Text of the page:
Lawmakers will hit pause next week to assess safety before continuing the legislative session amid the pandemic. Here’s a look back at the week’s highlights with Don Dailey, host of Alabama Public Television’s Capitol Journal.
The Senate Tourism Committee approved a comprehensive gambling proposal to authorize a lottery and five new casinos this week. Four of the five casinos would be at the state’s dog tracks: the Birmingham Race Course, the Mobile Greyhound facility, VictoryLand in Macon County, and Greenetrack in Greene County. A fifth casino would be operated by the Poarch Band of Creek Indians in northeast Alabama. The bill would allow sports betting and games such as blackjack and slot machines.
Gambling revenue would be distributed in a variety of ways, Dailey said.
“The lottery proceeds, for instance, would benefit education scholarships with an emphasis on vocational training to help people get new and better jobs in the state,” he said. “There would be a licensing fee and a 20 percent tax on the casinos, and those revenues would fund broadband expansion in the state.”
The money would also help fund rural health care and mental health initiatives. Portions of the revenue would go to local cities and counties as well as the state’s general fund.
The bill includes a compact with the Poarch Band of Creek Indians to allow for certain types of gambling in their casinos, including table games. Dailey said bingo amendments could be a sticking point when the Senate resumes debate after its one-week break.
“Counties like Macon County and Greene County have had existing bingo amendments for years and they want to make sure that their interests are protected,” Dailey said.
One benefit of this new legislation is the casinos placement in existing dog tracks, which could pump a lot of money into a local economy, according to Dailey.
“So it all kind of washes and it might might mean more smooth sailing for this particular legislation,” Dailey said.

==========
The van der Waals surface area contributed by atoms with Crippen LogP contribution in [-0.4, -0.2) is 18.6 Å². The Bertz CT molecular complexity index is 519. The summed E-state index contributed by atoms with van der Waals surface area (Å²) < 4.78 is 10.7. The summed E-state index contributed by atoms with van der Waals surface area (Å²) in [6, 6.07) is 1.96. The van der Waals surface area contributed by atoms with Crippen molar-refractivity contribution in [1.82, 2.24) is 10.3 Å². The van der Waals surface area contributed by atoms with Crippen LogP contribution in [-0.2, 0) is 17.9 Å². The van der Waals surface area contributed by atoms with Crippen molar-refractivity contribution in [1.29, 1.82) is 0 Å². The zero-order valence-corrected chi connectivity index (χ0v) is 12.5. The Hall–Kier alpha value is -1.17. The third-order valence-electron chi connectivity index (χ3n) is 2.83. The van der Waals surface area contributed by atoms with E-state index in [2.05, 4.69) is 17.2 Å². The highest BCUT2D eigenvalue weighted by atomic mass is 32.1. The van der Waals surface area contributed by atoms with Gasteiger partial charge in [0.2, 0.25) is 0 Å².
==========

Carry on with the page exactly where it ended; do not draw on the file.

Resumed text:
If the Legislature approves the gambling bill, voters would have the final say.
This bill was proposed last session and many of the same arguments were made, Dailey said. The bill’s sponsor, Republican Sen. Shay Shelnutt of Trussville, argued transgender youth are too young to make permanent decisions about their lives they may later regret. Parents, physicians, and advocates opposed the bill, saying it would prevent transgender youth from receiving the best medical care.
Pediatrician Dr. Morissa Ladinsky told the Senate committee she has treated several transgender youth and that genital surgery is never performed on children. She said administering puberty blockers and hormonal therapy is a lengthy process with thorough oversight.
Dailey said once again, the bill is shaping up to be a divisive and controversial measure.
This bill, sponsored by Birmingham Democratic Rep. Juandalynn Givan, was kicked back to a House subcommittee. It would repeal the Alabama Memorial Preservation Act to allow municipalities to move monuments without having to pay a $25,000 fine. This was an issue in a number of Alabama cities last year, including Birmingham.
Lawmakers in 2017 passed the Memorial Preservation Act to protect Confederate monuments from removal. Under the law, cities and counties are prohibited from moving monuments 40 years old or older on public property.
Givan pre-filed the bill last year, but she’s since backed away from language that suggests repeal, Dailey said.
“It’s sort of morphed, as she put it to me this week, into more of an effort to to amend the current law,” Dailey said. “Specifically, she wants to give municipalities the flexibility to take down or move controversial monuments, statues and the like and turn them over to the state — either the Department of Archives and History or the state Historical Commission, who could then possibly display them in the future.
The bill was sent to a subcommittee for further study.
“Being sent to a subcommittee can often mean the death of a bill,” Dailey said, “but since it’s so early in the session, Representative Givan says she is fairly optimistic that it can come back up for a vote later.“
State lawmakers this week approved legislation that would shield businesses, health care providers, and others from lawsuits related to COVID-19.
According to the Associated Press, the bill would also protect schools, churches and others from lawsuits over COVID-19 exposure and treatment unless a person could prove the entity was acting with reckless or intentional misconduct.
The Alabama Senate passed a resolution to remember the 9,000 lives lost to COVID-19. It was the first time lawmakers acknowledged the death toll of the disease as a group.
“It was a pretty somber moment,” Dailey said, “and of course, the Legislature is operating under totally extraordinary circumstances with the pandemic continuing to rage over the new session, with all the health and safety protocols that are going on, the limited access to the State House.”
Several lawmakers have tested positive for the coronavirus over the last year, with some having been particularly sick.
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